As interesting as celebrity scandals are, celebrity mea culpas are close behind. After Patrick Kennedy, Mel Gibson, Mark Foley and Ted Haggard ran off to rehab as part of their public repentance (and I’m sure at least two of them legitimately needed it), some began to wonder if we’d ever see an apology not tied to a substance abuse claim.
Last week’s apology from athlete Marion Jones seemed different — maybe because she was apologizing for, in part, abusing a substance. After pleading guilty to two counts of lying to federal investigators and admitting in a packed U.S. District courtroom that she took steroids, she issued a statement. Here’s how The Sydney Morning Herald reported it — with the fantastic headline “Turned out, she had feet of clay“:
Track queen Marion Jones wept as she begged for forgiveness from her family, her fans and her country after admitting to being a drug cheat.
The sprint star who swept all before her at the 2000 Sydney Olympics pleaded guilty in a US court to lying to Government investigators when she denied using performance-enhancing drugs.
“I have asked Almighty God for forgiveness … because of my actions, I am retiring from the sport of track and field, a sport that I deeply love,” she said.
In a tearful statement on the steps of the federal courthouse in White Plains, New York, Jones said: “Making these false statements to federal agents was an incredibly stupid thing for me to do, and I am responsible fully for my actions. I have no one to blame but myself for what I’ve done.
In addition to noting her request for God’s forgiveness, Jones also asked for the public’s forgiveness:
I recognize that by saying that I’m deeply sorry, it might not be enough and sufficient to address the pain and the hurt that I have caused you. Therefore, I want to ask for your forgiveness for my actions, and I hope that you can find it in your heart to forgive me.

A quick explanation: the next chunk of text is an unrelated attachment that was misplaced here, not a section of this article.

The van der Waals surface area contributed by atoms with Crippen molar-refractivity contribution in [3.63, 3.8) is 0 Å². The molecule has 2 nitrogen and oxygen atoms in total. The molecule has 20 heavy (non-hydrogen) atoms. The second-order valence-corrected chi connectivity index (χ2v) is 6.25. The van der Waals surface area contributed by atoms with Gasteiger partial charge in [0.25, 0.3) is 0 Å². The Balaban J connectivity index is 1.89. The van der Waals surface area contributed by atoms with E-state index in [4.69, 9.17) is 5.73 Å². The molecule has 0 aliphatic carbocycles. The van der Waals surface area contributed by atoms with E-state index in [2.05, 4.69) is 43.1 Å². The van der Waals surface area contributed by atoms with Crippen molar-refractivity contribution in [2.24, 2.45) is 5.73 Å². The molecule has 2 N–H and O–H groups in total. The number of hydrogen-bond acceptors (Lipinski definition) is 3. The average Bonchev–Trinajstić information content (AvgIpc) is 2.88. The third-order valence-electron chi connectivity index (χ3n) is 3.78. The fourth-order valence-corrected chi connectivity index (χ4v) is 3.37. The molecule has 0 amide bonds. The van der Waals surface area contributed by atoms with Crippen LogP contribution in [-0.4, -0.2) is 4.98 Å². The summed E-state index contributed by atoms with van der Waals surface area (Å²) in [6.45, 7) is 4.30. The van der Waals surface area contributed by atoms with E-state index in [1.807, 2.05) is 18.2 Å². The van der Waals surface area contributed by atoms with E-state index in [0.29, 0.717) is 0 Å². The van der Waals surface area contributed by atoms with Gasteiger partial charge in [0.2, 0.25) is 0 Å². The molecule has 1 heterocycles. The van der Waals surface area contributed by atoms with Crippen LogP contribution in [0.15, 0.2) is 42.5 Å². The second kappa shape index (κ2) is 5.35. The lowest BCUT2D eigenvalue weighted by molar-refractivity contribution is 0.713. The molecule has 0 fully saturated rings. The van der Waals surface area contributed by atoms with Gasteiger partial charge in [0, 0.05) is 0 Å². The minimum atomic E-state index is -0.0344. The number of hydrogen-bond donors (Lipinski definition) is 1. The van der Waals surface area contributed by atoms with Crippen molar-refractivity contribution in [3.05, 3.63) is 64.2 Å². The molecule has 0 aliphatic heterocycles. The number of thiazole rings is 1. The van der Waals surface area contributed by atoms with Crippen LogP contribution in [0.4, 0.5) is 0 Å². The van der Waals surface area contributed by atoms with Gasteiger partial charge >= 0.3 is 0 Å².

I was curious to see how the media treated her apology. Since it’s a sports story that means we have to look to the sports pages, where opinion mixes freely with the news. Mark Zeigler of The San Diego Union-Tribune was cynical:
Understand one thing, though: This was a plea agreement in federal court, not an admission of guilt born from a heavy conscience or some sort of cathartic personal cleansing. . . .
Jones showed up in White Plains yesterday because she had to, not because she necessarily wanted to. Sooner or later you realize the fish aren’t biting and it’s time to cut bait. Yesterday was merely the act of Jones snipping the line.
Washington Post columnist Sally Jenkins had more compassion for the disgraced athlete:
You’re welcome to whatever judgment you have of Marion Jones, whatever recriminations you want to heap on her for using a steroid, and lying to the prosecutors. But anyone who sat in the U.S. District courtroom as she directed her clear, firm plea of guilty to Judge Kenneth M. Karas, and then watched her deliver that shattered emotional apology, her voice cracking on words like “deeply ashamed” and “disastrous,” in front of the cream pillars of the courthouse, was hard pressed to wish much punishment on her.
It seems to me that asking for forgiveness from God or our neighbor — or forgiving others — is something that many religious adherents do regularly. The first of Luther’s 95 Theses was “When our Lord and Master, Jesus Christ, said ‘Repent’, He called for the entire life of believers to be one of repentance.” The Lord’s Prayer — prayed by some 2 billion people worldwide — mentions a little something about repentance and forgiveness. Indeed, repentance is regularly discussed throughout Christendom.
How much more central to the life of an average Christian is this regular posture of repentance than, say, electoral politics? And yet which one gets more so-called religion coverage in America today? Sometimes it seems as if the only story angle reporters have for Christians and sin is the hypocrisy angle. It might be good for some enterprising reporter to use a public apology such as Jones’ as a hook to discuss the complex and vital topic of sin, repentance and forgiveness.